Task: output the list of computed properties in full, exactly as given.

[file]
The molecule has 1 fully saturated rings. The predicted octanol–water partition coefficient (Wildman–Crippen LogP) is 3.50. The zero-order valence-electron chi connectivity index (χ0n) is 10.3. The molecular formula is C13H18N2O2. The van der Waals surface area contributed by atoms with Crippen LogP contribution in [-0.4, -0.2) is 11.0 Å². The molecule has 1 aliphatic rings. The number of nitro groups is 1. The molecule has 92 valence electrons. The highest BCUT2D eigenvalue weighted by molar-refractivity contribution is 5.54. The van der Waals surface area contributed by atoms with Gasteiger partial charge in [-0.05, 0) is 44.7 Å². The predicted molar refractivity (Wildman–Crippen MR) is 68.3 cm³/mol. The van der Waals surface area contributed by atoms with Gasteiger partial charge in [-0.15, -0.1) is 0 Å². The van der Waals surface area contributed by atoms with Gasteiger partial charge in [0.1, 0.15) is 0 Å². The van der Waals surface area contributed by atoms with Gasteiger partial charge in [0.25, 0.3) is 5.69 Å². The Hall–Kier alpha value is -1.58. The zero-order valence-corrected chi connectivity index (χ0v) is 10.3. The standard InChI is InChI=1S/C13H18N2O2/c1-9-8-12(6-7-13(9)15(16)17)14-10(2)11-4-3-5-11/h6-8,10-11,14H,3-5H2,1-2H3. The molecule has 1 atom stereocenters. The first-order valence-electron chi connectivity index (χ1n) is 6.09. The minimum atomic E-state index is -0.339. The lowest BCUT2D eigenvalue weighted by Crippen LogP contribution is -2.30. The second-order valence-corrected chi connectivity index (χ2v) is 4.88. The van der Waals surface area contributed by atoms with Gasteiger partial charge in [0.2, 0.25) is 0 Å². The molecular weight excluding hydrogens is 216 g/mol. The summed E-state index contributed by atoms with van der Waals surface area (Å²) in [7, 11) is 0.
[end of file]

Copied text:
The molecule has 1 fully saturated rings. The predicted octanol–water partition coefficient (Wildman–Crippen LogP) is 3.50. The zero-order valence-electron chi connectivity index (χ0n) is 10.3. The molecular formula is C13H18N2O2. The van der Waals surface area contributed by atoms with Crippen LogP contribution in [-0.4, -0.2) is 11.0 Å². The molecule has 1 aliphatic rings. The number of nitro groups is 1. The molecule has 92 valence electrons. The highest BCUT2D eigenvalue weighted by molar-refractivity contribution is 5.54. The van der Waals surface area contributed by atoms with Gasteiger partial charge in [-0.05, 0) is 44.7 Å². The predicted molar refractivity (Wildman–Crippen MR) is 68.3 cm³/mol. The van der Waals surface area contributed by atoms with Gasteiger partial charge in [-0.15, -0.1) is 0 Å². The van der Waals surface area contributed by atoms with Gasteiger partial charge in [0.1, 0.15) is 0 Å². The van der Waals surface area contributed by atoms with Gasteiger partial charge in [0.25, 0.3) is 5.69 Å². The Hall–Kier alpha value is -1.58. The zero-order valence-corrected chi connectivity index (χ0v) is 10.3. The standard InChI is InChI=1S/C13H18N2O2/c1-9-8-12(6-7-13(9)15(16)17)14-10(2)11-4-3-5-11/h6-8,10-11,14H,3-5H2,1-2H3. The molecule has 1 atom stereocenters. The first-order valence-electron chi connectivity index (χ1n) is 6.09. The minimum atomic E-state index is -0.339. The lowest BCUT2D eigenvalue weighted by Crippen LogP contribution is -2.30. The second-order valence-corrected chi connectivity index (χ2v) is 4.88. The van der Waals surface area contributed by atoms with Gasteiger partial charge in [0.2, 0.25) is 0 Å². The molecular weight excluding hydrogens is 216 g/mol. The summed E-state index contributed by atoms with van der Waals surface area (Å²) in [7, 11) is 0.